Pentecostal Sermons and Bible Studies by Pastor Jim Feeney, Ph.D.

Deacons in the Church, An Often Misunderstood Ministry Serving the Church in Practical Ministry Areas

Summary:  The local church, when properly structured, is a congregation of “the saints,” with elders and Ephesians 4:11 ministers in spiritual leadership roles, and deacons accomplishing numerous practical-service ministries in the church.

Philippians 1:1
  Paul and Timothy, servants of Christ Jesus, To all God’s holy people in Christ Jesus at Philippi, together with the overseers and deacons

• This is the local church built upon the biblical pattern. A fellowship of saints (“God’s holy people”) gathers together. They are skillfully led by New Testament elders, variously called “elders,” “overseers,” or “presbyters” — all these terms biblically referring to the same local group of spiritual leaders, including the church’s “fivefold” ministry.
• And taking the oversight and responsibility for a number of important natural tasks in the church are the deacons. As we will see shortly, these are spiritual men, whose assigned tasks in the church are in basically “natural” areas. Let’s read below how the office of deacon came into the Church.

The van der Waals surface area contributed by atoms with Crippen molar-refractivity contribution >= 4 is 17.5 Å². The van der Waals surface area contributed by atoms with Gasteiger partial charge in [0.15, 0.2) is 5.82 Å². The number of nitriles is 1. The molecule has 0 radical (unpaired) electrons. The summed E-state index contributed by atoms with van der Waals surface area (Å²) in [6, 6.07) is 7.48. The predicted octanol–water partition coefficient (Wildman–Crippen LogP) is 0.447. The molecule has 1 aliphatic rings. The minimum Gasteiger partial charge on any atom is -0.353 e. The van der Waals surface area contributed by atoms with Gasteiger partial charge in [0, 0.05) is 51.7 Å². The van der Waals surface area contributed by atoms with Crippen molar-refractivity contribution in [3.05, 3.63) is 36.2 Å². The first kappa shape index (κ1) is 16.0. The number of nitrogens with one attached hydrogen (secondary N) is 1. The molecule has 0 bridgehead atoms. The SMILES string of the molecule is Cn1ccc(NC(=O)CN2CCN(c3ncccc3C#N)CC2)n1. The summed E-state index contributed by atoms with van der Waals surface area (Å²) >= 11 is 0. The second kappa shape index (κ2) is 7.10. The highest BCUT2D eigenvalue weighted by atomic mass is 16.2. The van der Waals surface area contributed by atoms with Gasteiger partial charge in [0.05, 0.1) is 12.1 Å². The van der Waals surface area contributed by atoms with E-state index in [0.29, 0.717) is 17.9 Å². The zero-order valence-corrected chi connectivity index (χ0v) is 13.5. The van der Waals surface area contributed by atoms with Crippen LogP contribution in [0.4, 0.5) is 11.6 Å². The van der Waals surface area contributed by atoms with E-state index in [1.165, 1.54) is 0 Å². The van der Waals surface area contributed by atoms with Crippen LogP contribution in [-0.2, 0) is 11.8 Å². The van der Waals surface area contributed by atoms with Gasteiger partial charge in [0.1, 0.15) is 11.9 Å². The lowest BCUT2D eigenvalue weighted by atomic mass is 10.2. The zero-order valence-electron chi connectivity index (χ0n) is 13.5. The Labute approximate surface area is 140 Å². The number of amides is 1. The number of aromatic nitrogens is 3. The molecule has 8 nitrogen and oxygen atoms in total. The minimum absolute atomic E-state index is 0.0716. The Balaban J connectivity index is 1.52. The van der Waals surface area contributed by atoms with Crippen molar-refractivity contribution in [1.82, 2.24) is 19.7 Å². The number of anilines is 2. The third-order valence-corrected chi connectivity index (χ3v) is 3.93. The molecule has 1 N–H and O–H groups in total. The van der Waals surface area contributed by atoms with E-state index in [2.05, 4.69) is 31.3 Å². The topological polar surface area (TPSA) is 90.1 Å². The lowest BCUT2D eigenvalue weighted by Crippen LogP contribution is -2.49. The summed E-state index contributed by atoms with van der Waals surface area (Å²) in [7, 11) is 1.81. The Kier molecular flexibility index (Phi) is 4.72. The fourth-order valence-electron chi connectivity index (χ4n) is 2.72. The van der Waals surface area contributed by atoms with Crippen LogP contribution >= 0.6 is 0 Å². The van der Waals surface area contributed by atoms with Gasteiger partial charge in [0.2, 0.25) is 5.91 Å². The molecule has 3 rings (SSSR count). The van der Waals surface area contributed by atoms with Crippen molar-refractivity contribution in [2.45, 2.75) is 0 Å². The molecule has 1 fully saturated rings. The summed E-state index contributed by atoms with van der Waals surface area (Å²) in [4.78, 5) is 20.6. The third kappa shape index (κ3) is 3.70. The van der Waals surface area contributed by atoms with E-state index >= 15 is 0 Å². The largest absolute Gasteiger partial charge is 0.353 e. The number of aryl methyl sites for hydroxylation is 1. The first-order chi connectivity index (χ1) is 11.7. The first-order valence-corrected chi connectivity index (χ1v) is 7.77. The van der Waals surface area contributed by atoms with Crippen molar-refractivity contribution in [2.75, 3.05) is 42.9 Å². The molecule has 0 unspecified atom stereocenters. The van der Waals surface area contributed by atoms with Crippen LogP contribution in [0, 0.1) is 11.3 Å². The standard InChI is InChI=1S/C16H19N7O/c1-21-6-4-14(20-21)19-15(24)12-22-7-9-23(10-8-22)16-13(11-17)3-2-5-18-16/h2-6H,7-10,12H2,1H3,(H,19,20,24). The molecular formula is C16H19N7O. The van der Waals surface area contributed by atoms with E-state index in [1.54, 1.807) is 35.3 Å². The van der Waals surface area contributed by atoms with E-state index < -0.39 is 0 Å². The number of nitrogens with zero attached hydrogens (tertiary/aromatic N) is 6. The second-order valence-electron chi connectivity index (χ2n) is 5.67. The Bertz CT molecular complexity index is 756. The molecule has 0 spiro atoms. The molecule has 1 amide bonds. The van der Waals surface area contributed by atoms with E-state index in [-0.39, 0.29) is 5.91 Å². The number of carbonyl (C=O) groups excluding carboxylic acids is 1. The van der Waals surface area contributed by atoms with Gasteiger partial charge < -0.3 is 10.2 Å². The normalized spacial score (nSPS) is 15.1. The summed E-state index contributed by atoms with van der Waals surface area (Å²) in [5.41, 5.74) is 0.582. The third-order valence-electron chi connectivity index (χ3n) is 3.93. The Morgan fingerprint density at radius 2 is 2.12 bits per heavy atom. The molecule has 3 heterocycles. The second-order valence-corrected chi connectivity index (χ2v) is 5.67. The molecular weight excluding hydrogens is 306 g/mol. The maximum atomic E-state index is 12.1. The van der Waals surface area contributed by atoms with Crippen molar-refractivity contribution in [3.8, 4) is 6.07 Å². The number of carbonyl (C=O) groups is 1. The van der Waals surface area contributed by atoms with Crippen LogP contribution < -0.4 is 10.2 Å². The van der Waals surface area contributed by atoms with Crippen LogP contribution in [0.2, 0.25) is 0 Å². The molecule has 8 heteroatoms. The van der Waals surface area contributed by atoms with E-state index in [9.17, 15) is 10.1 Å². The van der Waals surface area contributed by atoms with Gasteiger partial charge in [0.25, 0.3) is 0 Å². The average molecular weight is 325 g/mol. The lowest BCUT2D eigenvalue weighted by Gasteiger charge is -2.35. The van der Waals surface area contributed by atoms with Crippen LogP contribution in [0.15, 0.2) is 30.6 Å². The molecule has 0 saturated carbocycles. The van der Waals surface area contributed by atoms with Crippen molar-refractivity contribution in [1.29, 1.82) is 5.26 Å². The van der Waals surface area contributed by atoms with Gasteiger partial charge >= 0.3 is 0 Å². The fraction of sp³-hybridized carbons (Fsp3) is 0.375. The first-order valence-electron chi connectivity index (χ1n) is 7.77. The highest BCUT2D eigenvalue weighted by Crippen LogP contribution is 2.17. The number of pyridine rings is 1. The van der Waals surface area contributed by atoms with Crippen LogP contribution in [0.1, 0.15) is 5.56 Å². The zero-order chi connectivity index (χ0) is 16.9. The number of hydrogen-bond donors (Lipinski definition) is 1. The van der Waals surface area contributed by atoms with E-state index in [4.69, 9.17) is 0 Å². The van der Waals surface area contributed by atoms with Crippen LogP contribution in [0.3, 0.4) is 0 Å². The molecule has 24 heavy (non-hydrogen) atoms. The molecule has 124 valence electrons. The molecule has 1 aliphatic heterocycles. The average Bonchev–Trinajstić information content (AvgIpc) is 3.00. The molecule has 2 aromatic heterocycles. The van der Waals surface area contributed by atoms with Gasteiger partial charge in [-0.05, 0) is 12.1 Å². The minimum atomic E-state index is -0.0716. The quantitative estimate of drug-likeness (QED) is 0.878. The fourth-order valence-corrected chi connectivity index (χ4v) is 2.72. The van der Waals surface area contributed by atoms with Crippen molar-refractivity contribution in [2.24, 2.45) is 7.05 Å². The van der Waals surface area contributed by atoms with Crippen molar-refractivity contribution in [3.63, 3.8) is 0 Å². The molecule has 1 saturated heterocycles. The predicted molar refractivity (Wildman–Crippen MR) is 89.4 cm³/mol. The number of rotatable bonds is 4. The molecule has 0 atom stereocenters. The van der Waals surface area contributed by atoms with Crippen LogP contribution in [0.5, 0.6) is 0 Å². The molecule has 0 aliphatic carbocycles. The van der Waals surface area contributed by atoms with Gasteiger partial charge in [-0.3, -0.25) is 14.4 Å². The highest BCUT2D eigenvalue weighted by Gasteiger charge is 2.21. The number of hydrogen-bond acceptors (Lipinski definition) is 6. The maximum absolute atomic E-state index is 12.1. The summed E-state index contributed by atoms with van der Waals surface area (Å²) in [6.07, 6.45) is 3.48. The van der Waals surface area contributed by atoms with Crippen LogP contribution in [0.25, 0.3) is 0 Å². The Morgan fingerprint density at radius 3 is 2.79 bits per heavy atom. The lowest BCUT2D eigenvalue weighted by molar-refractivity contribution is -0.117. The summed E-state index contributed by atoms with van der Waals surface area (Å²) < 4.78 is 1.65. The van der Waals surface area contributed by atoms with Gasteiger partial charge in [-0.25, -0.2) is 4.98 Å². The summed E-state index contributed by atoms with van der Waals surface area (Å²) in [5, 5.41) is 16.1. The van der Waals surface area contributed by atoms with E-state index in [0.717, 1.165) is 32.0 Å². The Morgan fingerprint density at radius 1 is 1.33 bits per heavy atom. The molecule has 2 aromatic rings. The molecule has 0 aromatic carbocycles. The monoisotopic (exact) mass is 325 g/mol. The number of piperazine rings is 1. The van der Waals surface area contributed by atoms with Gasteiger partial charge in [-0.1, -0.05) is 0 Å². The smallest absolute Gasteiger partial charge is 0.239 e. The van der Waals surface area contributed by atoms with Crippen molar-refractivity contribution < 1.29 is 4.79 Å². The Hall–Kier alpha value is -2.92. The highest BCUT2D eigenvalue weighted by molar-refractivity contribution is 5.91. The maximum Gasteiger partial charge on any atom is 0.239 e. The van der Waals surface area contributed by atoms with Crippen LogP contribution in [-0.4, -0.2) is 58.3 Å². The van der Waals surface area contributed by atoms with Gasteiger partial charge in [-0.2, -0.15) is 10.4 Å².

Acts 6:1-6, King James Version  And in those days, when the number of the disciples was multiplied, there arose a murmuring of the Grecians against the Hebrews, because their widows were neglected in the daily ministration [Greek: diakonia]. Then the twelve called the multitude of the disciples unto them, and said, It is not reason that we should leave the word of God, and serve tables [Greek: diakoneo]. Wherefore, brethren, look ye out among you seven men of honest report, full of the Holy Ghost and wisdom, whom we may appoint over this business. But we will give ourselves continually to prayer, and to the ministry of the word. And the saying pleased the whole multitude: and they chose Stephen, a man full of faith and of the Holy Ghost, and Philip, and Prochorus, and Nicanor, and Timon, and Parmenas, and Nicolas a proselyte of Antioch: Whom they set before the apostles: and when they had prayed, they laid their hands on them.

• These verses describe the origin of the deacons’ ministry in the New Testament church. Although the word “deacon” does not directly appear, the Greek noun diakonia (vs. 1) and verb diakoneo (vs. 2) describe here a ministry of important practical service. From these Greek words our English word “deacon” is derived and is descriptively applied to those performing such practical-service ministries.
vss. 1-2  The church had been providing a “daily distribution of food” (vs. 1, NIV) to the needy widows. The apostles (vs. 2) rightly considered this ministry to be important, and they themselves had been performing it. But they realized that this was taking them away from the primary calling they had received from the Lord — God’s word and prayer (vs. 4). So they established a specific group of men (vs. 3), the deacons, to attend to this ministry — and by application, to other important natural ministries in the church.